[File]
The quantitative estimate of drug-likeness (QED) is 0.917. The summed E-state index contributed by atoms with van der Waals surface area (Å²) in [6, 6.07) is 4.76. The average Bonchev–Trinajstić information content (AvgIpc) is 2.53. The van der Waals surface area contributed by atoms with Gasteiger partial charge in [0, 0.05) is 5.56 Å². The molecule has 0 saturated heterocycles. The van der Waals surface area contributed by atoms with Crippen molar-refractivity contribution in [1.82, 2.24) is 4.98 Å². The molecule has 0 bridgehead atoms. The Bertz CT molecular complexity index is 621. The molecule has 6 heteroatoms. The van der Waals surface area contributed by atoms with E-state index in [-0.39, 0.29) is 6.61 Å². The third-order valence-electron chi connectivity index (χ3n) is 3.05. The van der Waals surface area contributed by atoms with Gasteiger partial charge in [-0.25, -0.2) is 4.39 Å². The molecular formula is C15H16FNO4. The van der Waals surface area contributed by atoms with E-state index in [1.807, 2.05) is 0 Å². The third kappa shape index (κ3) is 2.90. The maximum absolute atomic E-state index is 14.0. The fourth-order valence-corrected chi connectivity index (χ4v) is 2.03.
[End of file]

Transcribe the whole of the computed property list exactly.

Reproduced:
The quantitative estimate of drug-likeness (QED) is 0.917. The summed E-state index contributed by atoms with van der Waals surface area (Å²) in [6, 6.07) is 4.76. The average Bonchev–Trinajstić information content (AvgIpc) is 2.53. The van der Waals surface area contributed by atoms with Gasteiger partial charge in [0, 0.05) is 5.56 Å². The molecule has 0 saturated heterocycles. The van der Waals surface area contributed by atoms with Crippen molar-refractivity contribution in [1.82, 2.24) is 4.98 Å². The molecule has 0 bridgehead atoms. The Bertz CT molecular complexity index is 621. The molecule has 6 heteroatoms. The van der Waals surface area contributed by atoms with E-state index in [-0.39, 0.29) is 6.61 Å². The third-order valence-electron chi connectivity index (χ3n) is 3.05. The van der Waals surface area contributed by atoms with Gasteiger partial charge in [-0.25, -0.2) is 4.39 Å². The molecular formula is C15H16FNO4. The van der Waals surface area contributed by atoms with E-state index in [1.807, 2.05) is 0 Å². The third kappa shape index (κ3) is 2.90. The maximum absolute atomic E-state index is 14.0. The fourth-order valence-corrected chi connectivity index (χ4v) is 2.03.